# Now we also define a region plate in addition to the time/lineage plates
lineage_plate = pyro.plate("lineages", L, dim=-1)
region_plate = pyro.plate("region", R, dim=-2)
time_plate = pyro.plate("time", T, dim=-3)
# We use the same growth rate (i.e. slope) for each region
with lineage_plate:
rate = pyro.sample("rate", dist.Normal(0, 1))
# We allow the init to vary from region to region
init_scale = pyro.sample("init_scale", dist.LogNormal(0, 2))
with region_plate, lineage_plate:
init = pyro.sample("init", dist.Normal(0, init_scale))
# We measure time in units of the SARS-CoV-2 generation time of 5.5 days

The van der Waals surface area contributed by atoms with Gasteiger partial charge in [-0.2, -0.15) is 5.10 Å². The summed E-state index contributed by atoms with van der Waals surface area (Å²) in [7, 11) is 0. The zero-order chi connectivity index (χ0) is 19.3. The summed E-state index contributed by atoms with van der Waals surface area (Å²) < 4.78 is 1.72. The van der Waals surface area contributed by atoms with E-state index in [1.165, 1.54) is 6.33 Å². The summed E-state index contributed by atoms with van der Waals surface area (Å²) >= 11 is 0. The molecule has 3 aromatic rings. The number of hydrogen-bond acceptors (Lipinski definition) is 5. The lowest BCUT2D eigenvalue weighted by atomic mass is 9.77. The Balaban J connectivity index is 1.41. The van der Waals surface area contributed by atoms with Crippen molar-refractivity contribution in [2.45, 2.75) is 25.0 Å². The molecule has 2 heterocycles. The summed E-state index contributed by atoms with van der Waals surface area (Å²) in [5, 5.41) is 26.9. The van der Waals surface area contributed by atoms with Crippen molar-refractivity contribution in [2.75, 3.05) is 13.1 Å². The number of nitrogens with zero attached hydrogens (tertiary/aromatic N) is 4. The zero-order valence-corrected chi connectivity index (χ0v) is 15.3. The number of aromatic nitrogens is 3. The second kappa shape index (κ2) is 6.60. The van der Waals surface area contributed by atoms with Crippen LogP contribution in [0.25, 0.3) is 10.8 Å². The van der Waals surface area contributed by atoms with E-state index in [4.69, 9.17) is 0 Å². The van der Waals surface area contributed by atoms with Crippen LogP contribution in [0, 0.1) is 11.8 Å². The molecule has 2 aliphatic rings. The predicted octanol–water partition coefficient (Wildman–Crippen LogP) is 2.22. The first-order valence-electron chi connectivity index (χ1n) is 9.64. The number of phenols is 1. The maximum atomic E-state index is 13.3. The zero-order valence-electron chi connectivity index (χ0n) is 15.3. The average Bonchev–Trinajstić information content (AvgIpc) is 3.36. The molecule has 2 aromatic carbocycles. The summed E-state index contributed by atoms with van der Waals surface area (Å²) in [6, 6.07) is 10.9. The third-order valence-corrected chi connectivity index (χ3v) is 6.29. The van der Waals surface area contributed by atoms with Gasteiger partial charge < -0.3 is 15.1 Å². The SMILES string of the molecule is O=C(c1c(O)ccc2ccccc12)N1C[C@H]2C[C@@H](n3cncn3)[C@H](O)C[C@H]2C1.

time = torch.arange(float(T)) * dataset["time_step_days"] / 5.5
# Instead of using the softmax function we directly use the
# logits parameterization of the Multinomial distribution
logits = init + rate * time[:, None, None]
# Observe sequences via a multinomial likelihood.
with time_plate, region_plate:
pyro.sample(
"obs",
dist.Multinomial(logits=logits.unsqueeze(-2), validate_args=False),
obs=counts.unsqueeze(-2),
)
```

```
[18]:
```

```
pyro.render_model(partial(regional_model, counts))
```

```
[18]:
```

```
[19]:
```

```
%%time
guide = fit_svi(partial(regional_model, counts), num_steps=3001)
```

```
step 0 loss = 909278
step 250 loss = 509502
step 500 loss = 630927
step 750 loss = 501493
step 1000 loss = 1.04533e+06
step 1250 loss = 1.98151e+06
step 1500 loss = 328504
step 1750 loss = 279016
step 2000 loss = 310281
step 2250 loss = 217622
step 2500 loss = 204381
step 2750 loss = 176877
step 3000 loss = 152123
CPU times: user 17.3 s, sys: 965 ms, total: 18.3 s
Wall time: 17.3 s
```

```
[20]:
```

```